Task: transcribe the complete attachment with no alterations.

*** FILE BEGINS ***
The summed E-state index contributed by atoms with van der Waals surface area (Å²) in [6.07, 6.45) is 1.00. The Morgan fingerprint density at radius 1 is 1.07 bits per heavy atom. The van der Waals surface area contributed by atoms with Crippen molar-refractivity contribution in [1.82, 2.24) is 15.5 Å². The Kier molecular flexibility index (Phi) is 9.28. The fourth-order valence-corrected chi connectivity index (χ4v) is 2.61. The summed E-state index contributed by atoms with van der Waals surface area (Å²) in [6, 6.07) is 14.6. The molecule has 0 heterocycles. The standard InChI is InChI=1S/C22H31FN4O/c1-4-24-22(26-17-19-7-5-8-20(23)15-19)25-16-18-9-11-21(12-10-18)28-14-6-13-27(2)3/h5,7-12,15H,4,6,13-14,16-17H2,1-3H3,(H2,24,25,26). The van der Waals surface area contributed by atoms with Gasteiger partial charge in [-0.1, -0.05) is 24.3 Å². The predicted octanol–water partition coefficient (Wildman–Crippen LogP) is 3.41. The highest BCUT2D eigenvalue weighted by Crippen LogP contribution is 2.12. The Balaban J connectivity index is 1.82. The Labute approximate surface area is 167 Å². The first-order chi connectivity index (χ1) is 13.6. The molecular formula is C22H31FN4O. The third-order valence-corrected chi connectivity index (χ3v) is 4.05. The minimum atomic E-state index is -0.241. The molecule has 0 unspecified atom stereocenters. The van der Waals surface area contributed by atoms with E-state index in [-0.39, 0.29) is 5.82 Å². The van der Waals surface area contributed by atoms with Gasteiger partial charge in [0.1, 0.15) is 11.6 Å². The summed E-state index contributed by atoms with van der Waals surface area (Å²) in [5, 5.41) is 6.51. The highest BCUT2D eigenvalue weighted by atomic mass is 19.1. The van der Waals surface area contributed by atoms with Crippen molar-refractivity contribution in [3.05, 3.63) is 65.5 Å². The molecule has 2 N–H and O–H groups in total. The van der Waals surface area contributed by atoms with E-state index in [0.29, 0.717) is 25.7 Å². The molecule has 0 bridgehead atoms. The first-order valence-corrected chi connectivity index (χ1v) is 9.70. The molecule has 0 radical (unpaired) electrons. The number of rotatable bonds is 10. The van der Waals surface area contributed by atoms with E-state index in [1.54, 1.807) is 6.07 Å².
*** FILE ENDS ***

The summed E-state index contributed by atoms with van der Waals surface area (Å²) in [6.07, 6.45) is 1.00. The Morgan fingerprint density at radius 1 is 1.07 bits per heavy atom. The van der Waals surface area contributed by atoms with Crippen molar-refractivity contribution in [1.82, 2.24) is 15.5 Å². The Kier molecular flexibility index (Phi) is 9.28. The fourth-order valence-corrected chi connectivity index (χ4v) is 2.61. The summed E-state index contributed by atoms with van der Waals surface area (Å²) in [6, 6.07) is 14.6. The molecule has 0 heterocycles. The standard InChI is InChI=1S/C22H31FN4O/c1-4-24-22(26-17-19-7-5-8-20(23)15-19)25-16-18-9-11-21(12-10-18)28-14-6-13-27(2)3/h5,7-12,15H,4,6,13-14,16-17H2,1-3H3,(H2,24,25,26). The van der Waals surface area contributed by atoms with Gasteiger partial charge in [-0.1, -0.05) is 24.3 Å². The predicted octanol–water partition coefficient (Wildman–Crippen LogP) is 3.41. The highest BCUT2D eigenvalue weighted by Crippen LogP contribution is 2.12. The Balaban J connectivity index is 1.82. The Labute approximate surface area is 167 Å². The first-order chi connectivity index (χ1) is 13.6. The molecular formula is C22H31FN4O. The third-order valence-corrected chi connectivity index (χ3v) is 4.05. The minimum atomic E-state index is -0.241. The molecule has 0 unspecified atom stereocenters. The van der Waals surface area contributed by atoms with E-state index in [-0.39, 0.29) is 5.82 Å². The van der Waals surface area contributed by atoms with Gasteiger partial charge in [0.1, 0.15) is 11.6 Å². The summed E-state index contributed by atoms with van der Waals surface area (Å²) in [5, 5.41) is 6.51. The highest BCUT2D eigenvalue weighted by atomic mass is 19.1. The van der Waals surface area contributed by atoms with Crippen molar-refractivity contribution in [3.05, 3.63) is 65.5 Å². The molecule has 2 N–H and O–H groups in total. The van der Waals surface area contributed by atoms with E-state index in [0.29, 0.717) is 25.7 Å². The molecule has 0 bridgehead atoms. The first-order valence-corrected chi connectivity index (χ1v) is 9.70. The molecule has 0 radical (unpaired) electrons. The number of rotatable bonds is 10. The van der Waals surface area contributed by atoms with E-state index in [1.54, 1.807) is 6.07 Å².